Global equity markets are in a state of turmoil. The World Health Organization has declared the COVID-19 a pandemic and this exacerbated the sell-off in stocks yesterday. The iShares S&P/TSX 60 Index ETF is down over 20% since its 52-week high and has officially entered bear market territory.
A market decline between 10%-20% is termed as a correction, while a decline of over 20% is considered a bear market. The Dow Jones is also down 20% from record highs, while the S&P 500 and NASDAQ are just shy of this figure.
According to one Washington Post report, since World War II, the S&P 500 has experienced 12 bear markets with an average decline of 33%. Bear markets have lasted an average of 14 months.
The oil price war in the last few days has added fuel to fire and contributed significantly to the sell-off, making investors anxious. Several companies across industries, including technology, retail, airlines, and energy have cut short-term forecasts due to lower consumer demand.
Analysts expect the markets to remain volatile in the short term. While there is a good chance for Canadian stocks to move lower, it is impossible to time the market. Let’s see if the recent decline has made one of Canada’s energy giants an attractive buy for value and contrarian investors.
Enbridge stock is down 25%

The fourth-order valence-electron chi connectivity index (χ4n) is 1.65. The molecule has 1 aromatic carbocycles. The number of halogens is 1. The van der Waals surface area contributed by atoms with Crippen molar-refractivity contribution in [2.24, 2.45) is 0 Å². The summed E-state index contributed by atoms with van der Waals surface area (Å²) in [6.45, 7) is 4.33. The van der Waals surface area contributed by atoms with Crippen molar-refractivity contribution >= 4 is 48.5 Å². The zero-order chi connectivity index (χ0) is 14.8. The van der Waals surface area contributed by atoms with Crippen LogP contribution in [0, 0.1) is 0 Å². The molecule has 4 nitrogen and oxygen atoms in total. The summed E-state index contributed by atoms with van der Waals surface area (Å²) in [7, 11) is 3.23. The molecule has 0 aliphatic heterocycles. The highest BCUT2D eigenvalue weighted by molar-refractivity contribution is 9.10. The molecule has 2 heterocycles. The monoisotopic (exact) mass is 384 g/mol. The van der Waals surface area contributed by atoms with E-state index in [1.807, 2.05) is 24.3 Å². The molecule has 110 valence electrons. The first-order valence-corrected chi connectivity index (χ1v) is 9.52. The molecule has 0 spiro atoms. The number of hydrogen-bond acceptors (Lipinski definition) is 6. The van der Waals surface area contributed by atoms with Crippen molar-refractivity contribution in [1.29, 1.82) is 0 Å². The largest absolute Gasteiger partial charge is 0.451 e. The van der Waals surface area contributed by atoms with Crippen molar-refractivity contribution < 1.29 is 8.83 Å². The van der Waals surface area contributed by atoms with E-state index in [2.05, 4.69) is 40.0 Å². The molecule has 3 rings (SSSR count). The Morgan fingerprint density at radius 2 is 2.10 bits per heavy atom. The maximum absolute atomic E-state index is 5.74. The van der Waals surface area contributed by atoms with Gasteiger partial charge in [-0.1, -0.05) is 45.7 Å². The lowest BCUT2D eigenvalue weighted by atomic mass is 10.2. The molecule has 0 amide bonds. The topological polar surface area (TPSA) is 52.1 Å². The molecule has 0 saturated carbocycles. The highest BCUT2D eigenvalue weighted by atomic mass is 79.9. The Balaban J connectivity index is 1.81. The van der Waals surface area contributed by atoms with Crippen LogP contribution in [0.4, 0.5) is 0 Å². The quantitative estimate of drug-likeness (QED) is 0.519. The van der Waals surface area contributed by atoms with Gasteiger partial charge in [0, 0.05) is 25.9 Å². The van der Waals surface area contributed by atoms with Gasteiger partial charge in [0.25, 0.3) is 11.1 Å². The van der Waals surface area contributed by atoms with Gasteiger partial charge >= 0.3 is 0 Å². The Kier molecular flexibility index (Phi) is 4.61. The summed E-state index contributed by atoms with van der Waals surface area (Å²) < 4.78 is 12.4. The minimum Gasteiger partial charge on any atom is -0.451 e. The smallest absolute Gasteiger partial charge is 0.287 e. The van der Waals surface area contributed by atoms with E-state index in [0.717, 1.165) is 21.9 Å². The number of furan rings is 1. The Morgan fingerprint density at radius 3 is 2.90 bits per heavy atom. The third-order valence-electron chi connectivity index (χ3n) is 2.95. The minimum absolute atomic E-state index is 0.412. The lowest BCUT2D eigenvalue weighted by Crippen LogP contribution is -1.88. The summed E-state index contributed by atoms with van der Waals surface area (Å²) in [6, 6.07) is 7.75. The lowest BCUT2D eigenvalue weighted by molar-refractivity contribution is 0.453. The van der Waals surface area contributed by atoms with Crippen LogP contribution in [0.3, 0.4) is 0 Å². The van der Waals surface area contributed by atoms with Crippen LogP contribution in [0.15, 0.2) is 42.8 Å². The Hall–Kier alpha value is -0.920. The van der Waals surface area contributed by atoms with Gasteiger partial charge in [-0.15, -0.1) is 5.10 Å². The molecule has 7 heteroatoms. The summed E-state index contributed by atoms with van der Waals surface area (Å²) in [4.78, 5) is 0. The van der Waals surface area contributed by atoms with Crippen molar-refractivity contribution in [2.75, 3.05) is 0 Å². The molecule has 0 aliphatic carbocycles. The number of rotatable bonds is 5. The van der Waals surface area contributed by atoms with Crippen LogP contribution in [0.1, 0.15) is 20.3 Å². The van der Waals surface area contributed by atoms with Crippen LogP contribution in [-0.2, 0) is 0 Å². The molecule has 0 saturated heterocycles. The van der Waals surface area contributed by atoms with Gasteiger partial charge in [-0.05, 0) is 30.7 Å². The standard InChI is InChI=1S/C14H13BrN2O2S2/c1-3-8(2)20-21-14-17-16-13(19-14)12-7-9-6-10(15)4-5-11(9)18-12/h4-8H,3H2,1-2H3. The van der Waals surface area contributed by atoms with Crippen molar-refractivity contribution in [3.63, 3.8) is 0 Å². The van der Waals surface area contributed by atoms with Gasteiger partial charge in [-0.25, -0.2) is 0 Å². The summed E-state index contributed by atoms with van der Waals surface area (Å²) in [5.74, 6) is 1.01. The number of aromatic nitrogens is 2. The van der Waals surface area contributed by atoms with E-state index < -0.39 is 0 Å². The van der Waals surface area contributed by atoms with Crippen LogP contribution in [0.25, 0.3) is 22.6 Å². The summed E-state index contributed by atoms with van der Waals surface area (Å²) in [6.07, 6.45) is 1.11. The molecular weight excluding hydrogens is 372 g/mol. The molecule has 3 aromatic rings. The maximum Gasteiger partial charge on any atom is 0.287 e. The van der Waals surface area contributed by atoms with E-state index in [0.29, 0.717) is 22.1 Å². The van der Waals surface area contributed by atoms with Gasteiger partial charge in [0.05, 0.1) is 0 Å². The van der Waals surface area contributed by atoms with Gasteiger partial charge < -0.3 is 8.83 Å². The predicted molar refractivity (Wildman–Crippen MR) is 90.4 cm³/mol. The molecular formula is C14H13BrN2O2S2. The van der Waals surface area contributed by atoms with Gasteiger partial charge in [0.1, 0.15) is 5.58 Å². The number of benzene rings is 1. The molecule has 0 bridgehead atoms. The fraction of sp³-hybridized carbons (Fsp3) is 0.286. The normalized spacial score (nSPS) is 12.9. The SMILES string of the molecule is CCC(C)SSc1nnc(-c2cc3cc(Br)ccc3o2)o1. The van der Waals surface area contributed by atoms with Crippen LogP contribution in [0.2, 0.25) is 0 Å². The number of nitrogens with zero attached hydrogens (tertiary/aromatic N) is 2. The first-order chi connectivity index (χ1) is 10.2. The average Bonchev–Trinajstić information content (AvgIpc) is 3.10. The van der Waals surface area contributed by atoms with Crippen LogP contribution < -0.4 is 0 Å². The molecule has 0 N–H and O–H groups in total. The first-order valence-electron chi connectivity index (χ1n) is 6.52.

Shares of Canada’s energy heavyweight Enbridge (TSX:ENB)(NYSE:ENB) have declined 25% in the last one month, wiping out major gains. The stock is down close to 10% in the last year, compared to the S&P 500 gains of 3.3%. So, are Enbridge shares attractive at the current valuation?
Enbridge owns and operates North America’s largest fossil fuel pipeline. It transports around a quarter of the crude oil shipments and 20% of natural gas shipments in North America.
The company has a network spanning several countries and is an integral part of the energy supply chain in this region, as it provides customers an economical option to transport fossil fuel.
According to Fool contributor, Ryan Vanzo, Enbridge’s benefits from its huge market presence with enough bargaining power due to its vast network. The company earns about 98% of revenue from fixed-service contracts which mean Enbridge is somewhat insulated from falling commodity prices.
However, several Canadian oil producers may have to shut operations as lower oil prices will result in huge losses and this will impact Enbridge’s top-line significantly.
Enbridge has a yield of 7.3%
The recent drop in Enbridge’s stock price has increased the company’s forward dividend yield to a mouth-watering 7.5%. While several energy companies have announced dividend cuts, there is a good chance that Enbridge will be able to sustain its current payout given operating cash flows of $9.4 billion.
Enbridge has increased dividend payments every year since 1999. In the last three years, it has increased dividends at an annual rate of 9.6%.
Oil is a major pillar of the Canadian economy. This sector will remain an integral part of the investor portfolio despite low prices. However, Enbridge’s debt of $66 billion might concern investors who might look at other transportation companies that might benefit from lower oil prices.
In case you think oil prices will stabilize in the near future and that Saudi Arabia and Russia will come to an agreement regarding production limits, Enbridge is a solid bet.
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The Motley Fool owns shares of and recommends Enbridge. Fool contributor Aditya Raghunath has no position in any of the stocks mentioned.